Facebook Launched Its Sensible Eyeglasses. Why They Are More Than a Gadget.

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The Facebook symbol is mirrored in the eye of a lady in this photograph illustration.

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‘s Ray-Ban sensible eyeglasses may well look as a blip to be regarded as briefly, in between the company’s quarterly discussions of its enormous advertising company and expanding social commerce small business. For traders, that is the completely wrong way to see it.

Formally released on Thursday, the $299 device can take pictures, file videos, and remedy mobile phone phone calls. But it is considerably more than a nifty gadget: Collectively with a comprehensive augmented-fact merchandise the corporation

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Social Media 

NYU social media researcher Laura Edelson explains her misinformation fight with Facebook

New York University researcher Laura Edelson is at the center of the latest major Facebook controversy over the misinformation that’s eroding our democracy and encouraging Covid-19 vaccine hesitancy.

Earlier this week, Facebook abruptly shut down the personal Facebook accounts and research tools of Edelson and two of her colleagues at the NYU Ad Observatory, which studies political advertisements and misinformation on the platform.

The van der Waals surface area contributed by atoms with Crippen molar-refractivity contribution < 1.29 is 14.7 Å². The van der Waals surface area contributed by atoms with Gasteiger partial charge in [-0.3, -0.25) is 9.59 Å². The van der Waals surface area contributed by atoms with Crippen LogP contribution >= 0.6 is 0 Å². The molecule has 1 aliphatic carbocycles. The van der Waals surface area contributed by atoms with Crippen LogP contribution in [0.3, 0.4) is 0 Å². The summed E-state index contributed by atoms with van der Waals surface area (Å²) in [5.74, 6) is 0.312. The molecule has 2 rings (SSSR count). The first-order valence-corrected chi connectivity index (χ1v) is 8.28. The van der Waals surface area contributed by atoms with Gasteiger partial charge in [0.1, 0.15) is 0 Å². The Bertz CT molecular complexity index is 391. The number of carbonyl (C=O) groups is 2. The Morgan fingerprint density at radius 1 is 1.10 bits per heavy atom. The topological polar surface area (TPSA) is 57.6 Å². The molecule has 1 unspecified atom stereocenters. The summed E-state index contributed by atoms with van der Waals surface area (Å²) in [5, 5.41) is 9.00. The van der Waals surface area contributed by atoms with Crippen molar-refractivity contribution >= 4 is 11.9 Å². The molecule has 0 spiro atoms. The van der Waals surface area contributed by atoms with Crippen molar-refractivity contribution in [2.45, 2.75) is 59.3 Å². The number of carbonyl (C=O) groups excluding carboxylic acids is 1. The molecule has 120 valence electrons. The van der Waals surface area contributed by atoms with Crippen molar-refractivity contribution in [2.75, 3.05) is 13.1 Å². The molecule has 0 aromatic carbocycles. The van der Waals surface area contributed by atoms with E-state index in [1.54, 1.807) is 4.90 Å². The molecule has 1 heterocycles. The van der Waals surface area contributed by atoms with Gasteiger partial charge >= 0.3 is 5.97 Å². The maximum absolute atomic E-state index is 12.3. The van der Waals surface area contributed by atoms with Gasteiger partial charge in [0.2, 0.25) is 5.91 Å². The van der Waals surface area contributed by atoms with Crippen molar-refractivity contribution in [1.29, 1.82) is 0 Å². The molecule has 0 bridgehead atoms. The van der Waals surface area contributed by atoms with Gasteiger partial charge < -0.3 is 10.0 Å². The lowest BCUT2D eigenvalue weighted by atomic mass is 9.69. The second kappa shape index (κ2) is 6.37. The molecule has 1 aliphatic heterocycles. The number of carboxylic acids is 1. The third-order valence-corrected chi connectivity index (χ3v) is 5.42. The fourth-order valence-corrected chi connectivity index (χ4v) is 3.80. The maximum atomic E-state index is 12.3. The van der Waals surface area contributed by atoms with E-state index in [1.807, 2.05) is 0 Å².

Facebook says the Ad Observatory was violating people’s privacy by tracking some users’ data without their permission through its Ad Observer browser extension tool. Edelson denies this and said that her team only collected data from people

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Social Media 

Facebook eyes a future beyond social media

Editor’s note (July 28th 2021): This story has been updated since it was first published

FACEBOOK HAS always had two faces. One is the grimace of a firm that many people, in particular politicians, love to hate. President Joe Biden recently accused the social-media giant of “killing people” by spreading misinformation about vaccines against covid-19. (He later rowed back a bit after Facebook pointed out it does quite a lot to stop the spread of such content and to promote legitimate vaccine advice.)

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Facebook stops funding for mind examining computer system interface

The UCSF workforce manufactured some astonishing development and now is reporting in the New England Journal of Medication that it made use of those electrode pads to decode speech in actual time. The subject was a 36-12 months-old male the scientists refer to as “Bravo-1,” who soon after a severe stroke has dropped his capacity to type intelligible terms and can only grunt or moan. In their report, Chang’s group suggests with the electrodes on the surface of his mind, Bravo-1 has been in a position to kind sentences on a computer system at a rate of about 15 text

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